Review of Memoirs of a Geisha by Arthur Golden


Memoirs of a Geisha

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Memoirs of a Geisha is a fascinating look into the mysterious world that is the Japanese geisha. The book is not only extremely well-written and entertaining, but compelling and hard to put down. I thoroughly enjoyed reading about this totally foreign world.

In 1929 Japan, nine-year-old Chiyo is sold to the Nitta okiya (geisha house) and brought to the Gion district in Kyoto, Japan. She is separated from her older sister, Satsu, and other than one brief encounter, never sees her again. Her dying mother passes away shortly after Chiyo leaves and her father dies not long after. She is alone in the world except for Mother, Auntie, fellow sufferer, Pumpkin and the beautiful but hateful geisha, Hatsumomo. In service as a maid, the miserable Chiyo also begins attending school to learn to be a geisha. After a failed escape attempt Chiyo is condemned forever to be a maid. Pumpkin, Chiyo’s only friend, is at first a novice and then apprenticed to Hatsumomo and is forbidden to have contact with her.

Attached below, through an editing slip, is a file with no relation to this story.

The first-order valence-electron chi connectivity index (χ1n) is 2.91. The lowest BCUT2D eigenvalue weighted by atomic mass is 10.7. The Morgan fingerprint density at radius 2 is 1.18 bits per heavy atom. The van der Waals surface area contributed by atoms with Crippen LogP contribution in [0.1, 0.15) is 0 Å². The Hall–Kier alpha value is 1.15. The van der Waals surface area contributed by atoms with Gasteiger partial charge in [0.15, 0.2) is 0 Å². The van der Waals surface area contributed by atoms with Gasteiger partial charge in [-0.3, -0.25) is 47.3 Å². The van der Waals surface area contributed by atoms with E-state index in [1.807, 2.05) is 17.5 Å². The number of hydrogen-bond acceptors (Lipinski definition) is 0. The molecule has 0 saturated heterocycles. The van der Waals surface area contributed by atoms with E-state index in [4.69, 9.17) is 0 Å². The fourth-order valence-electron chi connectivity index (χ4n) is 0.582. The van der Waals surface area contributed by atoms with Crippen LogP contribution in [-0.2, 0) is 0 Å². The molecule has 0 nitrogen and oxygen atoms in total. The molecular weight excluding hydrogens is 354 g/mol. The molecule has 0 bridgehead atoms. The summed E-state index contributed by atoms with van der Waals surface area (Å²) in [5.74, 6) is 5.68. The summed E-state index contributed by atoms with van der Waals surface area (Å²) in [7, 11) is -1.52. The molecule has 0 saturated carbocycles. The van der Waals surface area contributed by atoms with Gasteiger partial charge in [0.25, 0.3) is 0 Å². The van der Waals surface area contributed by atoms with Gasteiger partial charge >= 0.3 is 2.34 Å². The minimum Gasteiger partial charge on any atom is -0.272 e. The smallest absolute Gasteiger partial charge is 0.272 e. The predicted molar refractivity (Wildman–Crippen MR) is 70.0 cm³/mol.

Another geisha in the city befriends Chiyo and apprentices her. Mameha is one of the most successful geisha in Gion. Chiyo resumes her studies in dance, music and entertaining. Her beauty and grace almost guarantee her a high place in the geisha society.

Mameha, as Chiyo’s “older sister,” takes her to parties and tea houses and introduces her around. At every turn, Hatsumomo tries to discredit  and dishonor Chiyo and causes her more misery than ever.

After Chiyo’s virginity (mizuage) is purchased, she becomes the young geisha, Sayuri. She is obsessed by a man, the Chairman, who once showed her kindness and eagerly looks for him everywhere. His associate, Nobu Toshikazu, the disfigured but wealthy head of Iwamura Electric wishes to become Sayuri’s danna (patron) but is outbid by a general.

During the outbreak of World War II, Sayuri is sent away from Gion. Eventually she returns to the all but destroyed city and against all odds finds true love.

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